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‘Land Safely’ With Your PV Investment in Hungary

The sudden boom in solar PV investments in Hungary raises a series of legal questions.

László Kenyeres, Partner, Wolf Theiss Budapest

Based on publicly available data of the Hungarian Energy Authority and MAVIR, as of 2016 the overall PV capacity requested amounted to 2,500 MW. The first solar projects under the feed-in-tariff system were put into operation before the end of 2017 with a total capacity of 22 MW. Currently, the total installed PV capacity is around 432,8 MW.

As the second wave of solar power plants are now in the construction phase, administrative practice and case-law is also expanding. However, when discussing investments in new technologies, for instance solar PV, contradictions may occur in the interpretation and application of national laws and regulations.

Due to the lack of unanimous agreement over some legal aspects, technological booms are necessarily accompanied by less comprehensive changes in the legal environment. In this context, interpretation and practice related to the legal classification of solar PV plants and the question of ownership or land use rights over the interim period of the construction (as well as other use of such land) are two of the most topical issues from the point of view of investors and authorities.

Risks Related to Land Use

According to the data of the Hungarian Central Statistical Office, 78% of Hungary’s territory (i.e. 7.29 million hectares) is considered agricultural land: 59% is arable, 26.6% forest, 11% grassland and 3% is classified in other classes.

Despite local disparities, it is clear that most of the land available for PV investments is considered either high or good-quality agricultural land. However, it is important to underline that, pursuant to Hungarian laws on agricultural land and its transactions, it is strictly forbidden for companies to acquire ownership or obtain other rights over such land, whatever its quality.

In exceptional cases, agricultural land, mainly with lower quality, may be used for other purposes. Power generation, hence the deployment of solar systems is deemed as non-agricultural activity. Nonetheless, investors are still entitled to receive a permit from the competent authority to use such land for other legitimate purposes; enabling them to prepare the land for the construction and operation of a solar PV power plant.

As a final step, after construction and before the contractual settling of the ownership on the land, the reclassification of the land to non-agricultural use must be registered by the land registry office. Within the interim period, preparatory works by the investor create a situation where collaboration between the actual land owners and PV investors is indispensable in order to avoid unnecessary disputes with the authorities and business partners. Land owners are expected to tolerate any necessary interference, land use and construction works on their lands, while investors compensate those efforts by paying a special fee fixed in the pre-contracts.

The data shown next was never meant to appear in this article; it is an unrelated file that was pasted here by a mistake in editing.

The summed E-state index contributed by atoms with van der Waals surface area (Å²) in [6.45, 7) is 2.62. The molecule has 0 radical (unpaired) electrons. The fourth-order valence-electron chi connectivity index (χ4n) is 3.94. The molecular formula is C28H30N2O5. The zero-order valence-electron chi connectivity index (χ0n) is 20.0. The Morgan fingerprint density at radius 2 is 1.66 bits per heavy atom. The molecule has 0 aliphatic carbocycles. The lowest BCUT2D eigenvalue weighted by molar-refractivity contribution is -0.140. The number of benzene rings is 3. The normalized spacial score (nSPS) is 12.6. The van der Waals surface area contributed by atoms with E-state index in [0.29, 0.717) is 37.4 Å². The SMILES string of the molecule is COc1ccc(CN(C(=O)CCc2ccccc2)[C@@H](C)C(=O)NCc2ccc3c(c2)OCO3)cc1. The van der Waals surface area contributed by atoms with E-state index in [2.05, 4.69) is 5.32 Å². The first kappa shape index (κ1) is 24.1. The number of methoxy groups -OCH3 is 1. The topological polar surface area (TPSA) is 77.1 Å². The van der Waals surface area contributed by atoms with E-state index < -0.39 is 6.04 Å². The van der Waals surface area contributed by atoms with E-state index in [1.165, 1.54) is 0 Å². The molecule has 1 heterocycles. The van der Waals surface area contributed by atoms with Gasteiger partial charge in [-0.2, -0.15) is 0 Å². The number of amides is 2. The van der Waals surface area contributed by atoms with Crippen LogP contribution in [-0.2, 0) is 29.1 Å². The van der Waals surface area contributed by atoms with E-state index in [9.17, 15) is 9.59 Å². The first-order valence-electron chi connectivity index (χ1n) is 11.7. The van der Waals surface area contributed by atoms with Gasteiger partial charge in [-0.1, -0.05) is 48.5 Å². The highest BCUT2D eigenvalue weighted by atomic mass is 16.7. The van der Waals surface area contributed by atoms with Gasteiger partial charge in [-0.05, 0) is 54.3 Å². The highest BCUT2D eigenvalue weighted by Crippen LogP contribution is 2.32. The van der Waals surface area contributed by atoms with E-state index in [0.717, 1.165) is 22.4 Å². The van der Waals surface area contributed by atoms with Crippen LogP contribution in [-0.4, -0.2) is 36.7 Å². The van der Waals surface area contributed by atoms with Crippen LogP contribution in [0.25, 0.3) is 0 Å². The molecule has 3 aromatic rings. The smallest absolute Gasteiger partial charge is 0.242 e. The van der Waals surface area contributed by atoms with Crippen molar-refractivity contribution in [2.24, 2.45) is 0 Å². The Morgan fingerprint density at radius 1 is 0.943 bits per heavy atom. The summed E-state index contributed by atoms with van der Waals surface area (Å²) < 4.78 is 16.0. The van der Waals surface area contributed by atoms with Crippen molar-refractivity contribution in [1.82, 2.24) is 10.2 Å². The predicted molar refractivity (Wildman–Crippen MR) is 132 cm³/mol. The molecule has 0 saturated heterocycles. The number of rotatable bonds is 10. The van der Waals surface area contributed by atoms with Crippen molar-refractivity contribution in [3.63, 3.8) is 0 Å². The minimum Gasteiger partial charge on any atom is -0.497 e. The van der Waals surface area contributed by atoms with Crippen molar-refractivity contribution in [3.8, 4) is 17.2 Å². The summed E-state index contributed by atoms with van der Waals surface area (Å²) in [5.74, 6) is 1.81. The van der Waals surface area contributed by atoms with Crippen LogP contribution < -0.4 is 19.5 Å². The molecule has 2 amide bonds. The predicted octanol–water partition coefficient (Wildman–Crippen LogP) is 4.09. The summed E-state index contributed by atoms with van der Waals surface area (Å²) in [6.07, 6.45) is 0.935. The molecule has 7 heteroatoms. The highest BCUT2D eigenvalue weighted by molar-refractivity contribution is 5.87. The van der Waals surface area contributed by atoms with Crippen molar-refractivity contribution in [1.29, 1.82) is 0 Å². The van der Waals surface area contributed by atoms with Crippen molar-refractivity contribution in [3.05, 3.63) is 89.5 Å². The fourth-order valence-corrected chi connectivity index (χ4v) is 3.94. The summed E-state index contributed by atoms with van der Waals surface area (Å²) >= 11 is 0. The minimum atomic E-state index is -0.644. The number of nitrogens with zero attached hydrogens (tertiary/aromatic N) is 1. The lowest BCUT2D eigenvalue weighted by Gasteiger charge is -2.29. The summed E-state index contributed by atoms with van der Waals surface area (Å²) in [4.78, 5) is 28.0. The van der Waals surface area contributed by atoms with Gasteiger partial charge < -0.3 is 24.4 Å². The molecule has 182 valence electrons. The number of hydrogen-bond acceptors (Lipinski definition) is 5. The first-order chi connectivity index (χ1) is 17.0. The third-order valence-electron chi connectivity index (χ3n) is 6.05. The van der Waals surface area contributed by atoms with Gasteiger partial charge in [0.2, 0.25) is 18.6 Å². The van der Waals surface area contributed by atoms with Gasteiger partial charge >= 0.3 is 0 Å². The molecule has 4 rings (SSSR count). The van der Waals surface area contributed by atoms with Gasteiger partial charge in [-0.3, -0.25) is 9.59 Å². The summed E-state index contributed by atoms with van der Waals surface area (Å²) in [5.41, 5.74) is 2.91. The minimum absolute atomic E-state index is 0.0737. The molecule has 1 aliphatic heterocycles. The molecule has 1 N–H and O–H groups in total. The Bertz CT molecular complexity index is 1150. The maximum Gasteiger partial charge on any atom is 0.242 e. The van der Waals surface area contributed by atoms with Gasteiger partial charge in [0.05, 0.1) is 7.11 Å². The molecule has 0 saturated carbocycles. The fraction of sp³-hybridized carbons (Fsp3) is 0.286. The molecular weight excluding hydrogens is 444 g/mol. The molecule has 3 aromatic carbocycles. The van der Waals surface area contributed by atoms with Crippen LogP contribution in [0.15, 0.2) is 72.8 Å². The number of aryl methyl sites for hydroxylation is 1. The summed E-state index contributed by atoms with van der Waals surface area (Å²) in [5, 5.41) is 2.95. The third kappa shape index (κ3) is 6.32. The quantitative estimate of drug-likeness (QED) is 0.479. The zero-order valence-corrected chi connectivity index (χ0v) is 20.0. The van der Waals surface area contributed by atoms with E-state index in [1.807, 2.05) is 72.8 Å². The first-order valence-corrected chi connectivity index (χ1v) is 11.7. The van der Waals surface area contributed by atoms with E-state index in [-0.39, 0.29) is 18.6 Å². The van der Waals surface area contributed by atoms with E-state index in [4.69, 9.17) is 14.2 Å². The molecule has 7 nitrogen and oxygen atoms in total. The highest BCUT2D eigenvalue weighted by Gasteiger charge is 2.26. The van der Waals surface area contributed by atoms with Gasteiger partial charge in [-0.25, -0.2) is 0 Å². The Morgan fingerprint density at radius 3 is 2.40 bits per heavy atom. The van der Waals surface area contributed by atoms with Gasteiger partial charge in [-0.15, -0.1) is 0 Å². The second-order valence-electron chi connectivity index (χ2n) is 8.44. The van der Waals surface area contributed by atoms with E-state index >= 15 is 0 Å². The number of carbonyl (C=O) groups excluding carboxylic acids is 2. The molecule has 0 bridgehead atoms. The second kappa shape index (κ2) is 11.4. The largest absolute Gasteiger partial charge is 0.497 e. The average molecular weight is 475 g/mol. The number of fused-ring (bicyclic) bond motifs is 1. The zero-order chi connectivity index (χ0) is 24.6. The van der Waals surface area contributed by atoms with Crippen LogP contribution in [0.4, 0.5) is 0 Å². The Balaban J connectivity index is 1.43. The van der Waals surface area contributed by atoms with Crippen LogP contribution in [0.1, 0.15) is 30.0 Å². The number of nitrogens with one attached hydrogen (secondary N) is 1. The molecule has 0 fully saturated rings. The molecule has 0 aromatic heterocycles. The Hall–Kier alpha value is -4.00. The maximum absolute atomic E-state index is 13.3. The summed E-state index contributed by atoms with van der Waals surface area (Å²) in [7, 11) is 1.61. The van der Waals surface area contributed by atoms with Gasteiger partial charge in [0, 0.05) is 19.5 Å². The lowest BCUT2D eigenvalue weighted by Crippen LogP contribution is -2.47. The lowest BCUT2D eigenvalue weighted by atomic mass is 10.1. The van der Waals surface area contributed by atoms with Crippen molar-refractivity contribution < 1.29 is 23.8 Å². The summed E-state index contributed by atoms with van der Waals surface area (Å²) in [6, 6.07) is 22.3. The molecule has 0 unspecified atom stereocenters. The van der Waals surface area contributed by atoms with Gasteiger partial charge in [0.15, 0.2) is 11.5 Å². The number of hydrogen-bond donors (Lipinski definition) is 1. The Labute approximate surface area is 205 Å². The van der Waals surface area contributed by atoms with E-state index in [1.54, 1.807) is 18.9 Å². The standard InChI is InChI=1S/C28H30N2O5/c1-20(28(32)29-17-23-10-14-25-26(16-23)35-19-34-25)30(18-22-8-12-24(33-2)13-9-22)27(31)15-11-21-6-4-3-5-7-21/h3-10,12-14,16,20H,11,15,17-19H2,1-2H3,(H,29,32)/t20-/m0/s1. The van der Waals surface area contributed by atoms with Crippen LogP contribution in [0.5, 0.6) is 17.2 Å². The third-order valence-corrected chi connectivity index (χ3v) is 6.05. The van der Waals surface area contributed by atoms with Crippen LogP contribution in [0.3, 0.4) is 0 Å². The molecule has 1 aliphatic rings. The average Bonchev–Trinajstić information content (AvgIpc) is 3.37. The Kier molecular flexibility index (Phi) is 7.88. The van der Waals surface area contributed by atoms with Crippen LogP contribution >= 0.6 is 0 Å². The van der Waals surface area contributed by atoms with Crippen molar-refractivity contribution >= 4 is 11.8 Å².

Legal Classification of PV Power Plants

Another aspect that may arise when launching solar PV investments is the special classification of the plants from the point of view of civil law and any related sectoral law. European examples, such as the laws of the Netherlands or Italy, show similarities with the Hungarian law by considering PV power plants as immovable property despite being easily dismantled. According to existing Hungarian sectoral legislation, special technical solutions – for instance solar PV power plants – shall be treated as special structures. Despite their permanent and immovable nature, PV power plants may not be registered as independent properties in the land registry.

In conclusion, there are certain land related risks to watch out for when planning PV investments. When making costly investments at a given site with beneficial geographical characteristics such as high annual sunshine hours, risks related to the lack of ownership of the land may be reduced by careful planning and comprehensive contractual solutions. The government seems to have realized these discrepancies and has issued a decision requesting the competent Ministry of Agriculture and the Ministry for Innovation and Technology to revise the relevant regulation.

Kinga Máté, Associate, Wolf Theiss Budapest